Mechanistically, to date, only few attempts were made to investigate the mechanism of sperm biased use in free-spawning invertebrates. In sea urchins, Metz et al. (1994) demonstrated that the specificity of fertilization between E. oblonga and E. mathaei is controlled by the interaction of the sperm protein bindin with a receptor on the egg surface. Palumbi (1998, 1999) further elucidated that different bindin alleles confer different fertilization properties in free spawning sea urchin Echinometra mathaei, and fertilization differences reflect male bindin genotype and are under the control of both female and male genotypes. Unfortunately, till now no detailed compositional or functional studies on sperm protein bindin were carried out in scallops, but a similar cell-cell interaction mechanism may, as well, be functioning in the assortative mating system in Chlamys farreri and Patinopecten yessoensi; if this were true, then the fact that the assortative fertilization can be influenced by environmental factors may provide another clue and possibility to further understanding of the mechanism behind the mating preference system. As shown in this study, the mean hybrid rate obtained in these crosses varied from 0.5% to 20.0% as temperature and salinity changed. It may suggest that the egg-sperm recognizing system may be slightly disturbed when fertilization condition changes. What event may take place in this recognizing system when the environmental factors change and what elements on the gamete surface may be involved in this process are now of great interest to us. But alternatively, it may just be the byproduct of different sperm tolerance under different conditions. Because the different sperm tolerance of the two species may influence the practical relative sperm concentration when the sperm competition took place. Whatever it is, assortative fertilization seemed to occur despite the temperature and salinity. Because even the highest mean hybrid rate of 20.0% at the temperature of 11[degrees]C was still likely to be the result of assortative fertilization in consideration of the same concentration of conspecific and heterospecific sperm added. Unfortunately, as no control data of hatching rate was available in each cross under these changed conditions, we can't speculate further.

Although much remains unknown about the underlying mechanism of assortative mating system until now, the phenomenon itself has much implication for our practical hybrid production. In the hybridization of Chlamys farreri and Patinopecten yessoensis, especially in a large scale breeding program, conspecific sperm contamination can cause problems that affect the efficiency of hybridization. The contamination can come from many sources such as; careless handling of fishery tools, sperm from natural seawater via water supply system and a small proportion of hermaphroditic individuals in scallops. In some cases, the heterspecific sperm was added prior to the female spawning with the intention to decrease the chance of self fertilization. But it commonly results in little amelioration. From the present study, we know that the preaddition of heterspecific sperm before spawning won't necessarily decrease the self fertilization rate because of the conspecific sperm precedence. So more care, such as parent scallops selection or more careful handling of fishery tools, should be taken prior to or during the hybridization to minimize the sperm contamination. Another implication we can get from the study is that, because environmental factors can affect the assortative fertilization in the competitive fertilization system, some measurements, such as fertilization at lower temperatures, fertilization in a optimum water salinity and pH value can be taken to increase the hybrid rate in hybridization, if contamination cannot be avoided.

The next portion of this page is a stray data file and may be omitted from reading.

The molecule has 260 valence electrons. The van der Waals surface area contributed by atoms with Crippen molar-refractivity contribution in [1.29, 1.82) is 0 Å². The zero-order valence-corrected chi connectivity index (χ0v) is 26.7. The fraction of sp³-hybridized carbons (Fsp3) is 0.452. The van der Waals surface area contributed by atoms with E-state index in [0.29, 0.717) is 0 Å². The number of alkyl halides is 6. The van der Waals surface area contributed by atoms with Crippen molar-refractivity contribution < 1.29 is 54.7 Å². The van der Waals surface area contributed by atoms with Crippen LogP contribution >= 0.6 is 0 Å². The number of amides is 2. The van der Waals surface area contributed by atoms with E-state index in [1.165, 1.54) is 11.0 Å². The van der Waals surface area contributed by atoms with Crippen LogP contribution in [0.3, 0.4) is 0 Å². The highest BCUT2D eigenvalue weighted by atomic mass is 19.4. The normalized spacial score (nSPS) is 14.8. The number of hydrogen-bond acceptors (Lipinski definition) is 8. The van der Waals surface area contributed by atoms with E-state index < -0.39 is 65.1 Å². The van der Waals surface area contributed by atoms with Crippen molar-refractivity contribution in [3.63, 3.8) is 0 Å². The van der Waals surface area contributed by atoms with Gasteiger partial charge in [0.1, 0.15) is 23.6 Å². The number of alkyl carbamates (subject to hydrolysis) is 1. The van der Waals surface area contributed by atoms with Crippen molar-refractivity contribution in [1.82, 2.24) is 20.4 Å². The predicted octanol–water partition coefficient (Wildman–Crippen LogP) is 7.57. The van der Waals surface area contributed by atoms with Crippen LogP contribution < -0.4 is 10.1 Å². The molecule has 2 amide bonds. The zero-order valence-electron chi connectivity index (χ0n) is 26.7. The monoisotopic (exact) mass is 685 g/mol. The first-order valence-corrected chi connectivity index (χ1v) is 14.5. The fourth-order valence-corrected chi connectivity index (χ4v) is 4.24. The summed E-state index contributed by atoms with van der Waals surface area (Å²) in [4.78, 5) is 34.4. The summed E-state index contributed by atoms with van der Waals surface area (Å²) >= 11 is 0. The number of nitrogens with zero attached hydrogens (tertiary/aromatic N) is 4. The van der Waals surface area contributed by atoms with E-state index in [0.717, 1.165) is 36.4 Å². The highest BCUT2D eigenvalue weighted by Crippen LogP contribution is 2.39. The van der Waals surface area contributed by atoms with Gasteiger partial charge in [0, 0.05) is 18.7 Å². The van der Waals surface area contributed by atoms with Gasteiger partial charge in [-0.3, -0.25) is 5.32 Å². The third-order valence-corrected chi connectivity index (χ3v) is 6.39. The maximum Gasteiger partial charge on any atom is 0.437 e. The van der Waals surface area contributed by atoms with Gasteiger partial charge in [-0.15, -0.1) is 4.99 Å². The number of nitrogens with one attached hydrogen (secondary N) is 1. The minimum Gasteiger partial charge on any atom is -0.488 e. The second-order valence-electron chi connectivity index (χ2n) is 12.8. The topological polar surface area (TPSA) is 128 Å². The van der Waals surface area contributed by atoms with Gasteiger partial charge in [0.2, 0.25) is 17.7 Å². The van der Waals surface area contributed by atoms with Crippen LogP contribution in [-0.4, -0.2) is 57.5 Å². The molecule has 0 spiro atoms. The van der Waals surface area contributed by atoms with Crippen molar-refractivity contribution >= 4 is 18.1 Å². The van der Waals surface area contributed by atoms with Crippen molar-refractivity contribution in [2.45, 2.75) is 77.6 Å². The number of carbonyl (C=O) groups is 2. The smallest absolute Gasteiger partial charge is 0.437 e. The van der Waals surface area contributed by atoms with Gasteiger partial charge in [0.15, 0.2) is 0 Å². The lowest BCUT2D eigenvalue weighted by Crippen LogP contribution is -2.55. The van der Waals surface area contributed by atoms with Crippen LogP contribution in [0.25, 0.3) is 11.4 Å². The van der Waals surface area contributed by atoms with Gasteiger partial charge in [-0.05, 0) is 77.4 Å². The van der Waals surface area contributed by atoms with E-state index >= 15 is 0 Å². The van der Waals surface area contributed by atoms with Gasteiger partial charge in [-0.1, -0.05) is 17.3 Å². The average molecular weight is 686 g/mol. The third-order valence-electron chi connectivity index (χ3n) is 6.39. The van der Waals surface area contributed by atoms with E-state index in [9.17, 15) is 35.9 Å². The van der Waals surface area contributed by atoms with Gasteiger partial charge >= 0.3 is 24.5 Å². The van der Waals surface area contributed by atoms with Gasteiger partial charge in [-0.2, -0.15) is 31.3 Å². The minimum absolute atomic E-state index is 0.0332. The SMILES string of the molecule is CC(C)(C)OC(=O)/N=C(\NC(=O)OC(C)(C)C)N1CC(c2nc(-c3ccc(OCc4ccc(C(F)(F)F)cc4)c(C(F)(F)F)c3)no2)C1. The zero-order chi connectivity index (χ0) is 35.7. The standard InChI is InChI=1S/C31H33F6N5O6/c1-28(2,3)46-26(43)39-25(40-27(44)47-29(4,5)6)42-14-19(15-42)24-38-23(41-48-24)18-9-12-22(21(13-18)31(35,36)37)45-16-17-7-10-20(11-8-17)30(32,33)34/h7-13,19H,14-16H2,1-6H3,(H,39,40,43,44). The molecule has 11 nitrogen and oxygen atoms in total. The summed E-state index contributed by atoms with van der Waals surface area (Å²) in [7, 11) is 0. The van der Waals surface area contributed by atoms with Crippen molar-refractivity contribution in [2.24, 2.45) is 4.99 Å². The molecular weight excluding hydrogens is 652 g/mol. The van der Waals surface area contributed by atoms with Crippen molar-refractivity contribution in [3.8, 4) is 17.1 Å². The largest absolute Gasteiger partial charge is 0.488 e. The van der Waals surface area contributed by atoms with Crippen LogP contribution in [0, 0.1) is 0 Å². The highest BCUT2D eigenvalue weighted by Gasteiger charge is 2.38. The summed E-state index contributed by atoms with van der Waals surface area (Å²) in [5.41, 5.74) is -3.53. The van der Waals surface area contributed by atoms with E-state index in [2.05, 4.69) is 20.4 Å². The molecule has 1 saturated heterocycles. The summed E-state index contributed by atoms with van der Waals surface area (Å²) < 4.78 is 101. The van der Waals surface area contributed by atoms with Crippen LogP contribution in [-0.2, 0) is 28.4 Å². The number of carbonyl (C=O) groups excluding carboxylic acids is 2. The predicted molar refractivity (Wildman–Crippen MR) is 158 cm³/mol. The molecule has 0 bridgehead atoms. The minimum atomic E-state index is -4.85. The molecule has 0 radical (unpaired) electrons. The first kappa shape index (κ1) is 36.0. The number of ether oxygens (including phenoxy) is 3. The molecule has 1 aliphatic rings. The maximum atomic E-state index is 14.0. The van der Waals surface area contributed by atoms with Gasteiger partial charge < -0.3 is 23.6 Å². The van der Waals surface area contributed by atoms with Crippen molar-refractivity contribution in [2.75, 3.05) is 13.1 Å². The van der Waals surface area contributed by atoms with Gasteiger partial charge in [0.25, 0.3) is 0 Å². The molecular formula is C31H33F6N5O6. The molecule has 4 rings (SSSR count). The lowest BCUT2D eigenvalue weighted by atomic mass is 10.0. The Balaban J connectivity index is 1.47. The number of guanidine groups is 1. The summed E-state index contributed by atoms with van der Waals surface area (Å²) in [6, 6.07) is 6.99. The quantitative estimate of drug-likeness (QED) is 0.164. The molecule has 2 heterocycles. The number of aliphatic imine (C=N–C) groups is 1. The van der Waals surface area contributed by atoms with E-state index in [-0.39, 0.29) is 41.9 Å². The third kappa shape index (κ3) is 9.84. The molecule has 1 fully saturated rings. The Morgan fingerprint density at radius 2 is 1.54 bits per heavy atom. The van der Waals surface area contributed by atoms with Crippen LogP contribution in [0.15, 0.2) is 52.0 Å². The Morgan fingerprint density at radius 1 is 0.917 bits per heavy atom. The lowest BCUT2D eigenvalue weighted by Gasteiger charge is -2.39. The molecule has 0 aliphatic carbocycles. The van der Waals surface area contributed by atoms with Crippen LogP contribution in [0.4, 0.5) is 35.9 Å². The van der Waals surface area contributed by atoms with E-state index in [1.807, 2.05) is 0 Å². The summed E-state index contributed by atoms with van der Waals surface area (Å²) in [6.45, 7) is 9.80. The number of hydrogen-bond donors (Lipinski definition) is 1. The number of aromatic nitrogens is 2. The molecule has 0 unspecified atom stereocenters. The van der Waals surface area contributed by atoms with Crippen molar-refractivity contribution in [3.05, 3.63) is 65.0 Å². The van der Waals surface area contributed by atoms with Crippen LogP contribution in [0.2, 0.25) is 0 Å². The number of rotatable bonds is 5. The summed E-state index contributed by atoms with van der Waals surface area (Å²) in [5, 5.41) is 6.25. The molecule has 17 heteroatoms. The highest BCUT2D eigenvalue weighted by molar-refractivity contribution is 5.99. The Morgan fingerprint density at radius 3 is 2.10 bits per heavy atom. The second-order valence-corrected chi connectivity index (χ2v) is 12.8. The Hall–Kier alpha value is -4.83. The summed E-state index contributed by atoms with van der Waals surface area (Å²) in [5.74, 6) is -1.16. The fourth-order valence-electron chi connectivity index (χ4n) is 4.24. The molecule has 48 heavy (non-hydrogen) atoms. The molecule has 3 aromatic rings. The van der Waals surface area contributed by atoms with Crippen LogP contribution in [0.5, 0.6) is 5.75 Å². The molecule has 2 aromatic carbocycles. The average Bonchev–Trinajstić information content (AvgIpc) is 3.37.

The authors thank Dr. Junda Lin, Florida Institute of Technology, for his critical review on this manuscript and Dr. Huang Xiaoting, Ocean University of China, for her technical assistance in the GISH technique. This work was completed in the Key Laboratory for Sustainable Utilization of Marine Fisheries Resources of Ministry of Agriculture and supported by the High Technology Research and Development Programme of China (2003AA603022) and National Basic Research Program of China (G1999012009)


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* Corresponding author. E-mail: